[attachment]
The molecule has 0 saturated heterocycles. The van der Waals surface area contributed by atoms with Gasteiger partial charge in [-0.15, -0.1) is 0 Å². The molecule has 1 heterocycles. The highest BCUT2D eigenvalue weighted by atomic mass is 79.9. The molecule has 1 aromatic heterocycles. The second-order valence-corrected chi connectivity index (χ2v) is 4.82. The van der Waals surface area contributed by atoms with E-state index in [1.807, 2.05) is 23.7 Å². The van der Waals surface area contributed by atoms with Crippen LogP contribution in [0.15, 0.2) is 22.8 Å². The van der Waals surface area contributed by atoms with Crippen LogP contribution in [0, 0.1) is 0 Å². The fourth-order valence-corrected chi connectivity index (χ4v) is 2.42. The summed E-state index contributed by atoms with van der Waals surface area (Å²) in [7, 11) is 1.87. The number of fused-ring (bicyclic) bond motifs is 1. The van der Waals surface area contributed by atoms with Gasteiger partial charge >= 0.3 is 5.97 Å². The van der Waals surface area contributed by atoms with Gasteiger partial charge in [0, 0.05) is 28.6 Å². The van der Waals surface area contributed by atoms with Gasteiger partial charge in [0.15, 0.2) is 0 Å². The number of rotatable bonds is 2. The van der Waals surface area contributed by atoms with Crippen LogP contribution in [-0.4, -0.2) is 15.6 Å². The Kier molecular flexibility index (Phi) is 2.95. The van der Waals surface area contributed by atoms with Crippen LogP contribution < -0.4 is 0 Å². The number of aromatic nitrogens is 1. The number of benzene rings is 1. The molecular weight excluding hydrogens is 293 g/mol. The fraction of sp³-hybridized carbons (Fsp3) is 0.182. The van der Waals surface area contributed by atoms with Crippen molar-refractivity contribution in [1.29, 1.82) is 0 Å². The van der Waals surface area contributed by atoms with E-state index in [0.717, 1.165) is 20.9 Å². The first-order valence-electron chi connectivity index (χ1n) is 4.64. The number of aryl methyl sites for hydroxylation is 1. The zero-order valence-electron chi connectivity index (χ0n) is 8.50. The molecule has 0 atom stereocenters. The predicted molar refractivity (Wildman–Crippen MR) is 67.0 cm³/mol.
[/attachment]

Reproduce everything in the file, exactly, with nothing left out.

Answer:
The molecule has 0 saturated heterocycles. The van der Waals surface area contributed by atoms with Gasteiger partial charge in [-0.15, -0.1) is 0 Å². The molecule has 1 heterocycles. The highest BCUT2D eigenvalue weighted by atomic mass is 79.9. The molecule has 1 aromatic heterocycles. The second-order valence-corrected chi connectivity index (χ2v) is 4.82. The van der Waals surface area contributed by atoms with E-state index in [1.807, 2.05) is 23.7 Å². The van der Waals surface area contributed by atoms with Crippen LogP contribution in [0.15, 0.2) is 22.8 Å². The van der Waals surface area contributed by atoms with Crippen LogP contribution in [0, 0.1) is 0 Å². The fourth-order valence-corrected chi connectivity index (χ4v) is 2.42. The summed E-state index contributed by atoms with van der Waals surface area (Å²) in [7, 11) is 1.87. The number of fused-ring (bicyclic) bond motifs is 1. The van der Waals surface area contributed by atoms with Gasteiger partial charge >= 0.3 is 5.97 Å². The van der Waals surface area contributed by atoms with Gasteiger partial charge in [0, 0.05) is 28.6 Å². The van der Waals surface area contributed by atoms with Gasteiger partial charge in [0.15, 0.2) is 0 Å². The number of rotatable bonds is 2. The van der Waals surface area contributed by atoms with Crippen LogP contribution in [-0.4, -0.2) is 15.6 Å². The Kier molecular flexibility index (Phi) is 2.95. The van der Waals surface area contributed by atoms with Crippen LogP contribution < -0.4 is 0 Å². The number of aromatic nitrogens is 1. The number of benzene rings is 1. The molecular weight excluding hydrogens is 293 g/mol. The fraction of sp³-hybridized carbons (Fsp3) is 0.182. The van der Waals surface area contributed by atoms with Crippen molar-refractivity contribution in [1.29, 1.82) is 0 Å². The van der Waals surface area contributed by atoms with E-state index in [0.717, 1.165) is 20.9 Å². The first-order valence-electron chi connectivity index (χ1n) is 4.64. The number of aryl methyl sites for hydroxylation is 1. The zero-order valence-electron chi connectivity index (χ0n) is 8.50. The molecule has 0 atom stereocenters. The predicted molar refractivity (Wildman–Crippen MR) is 67.0 cm³/mol.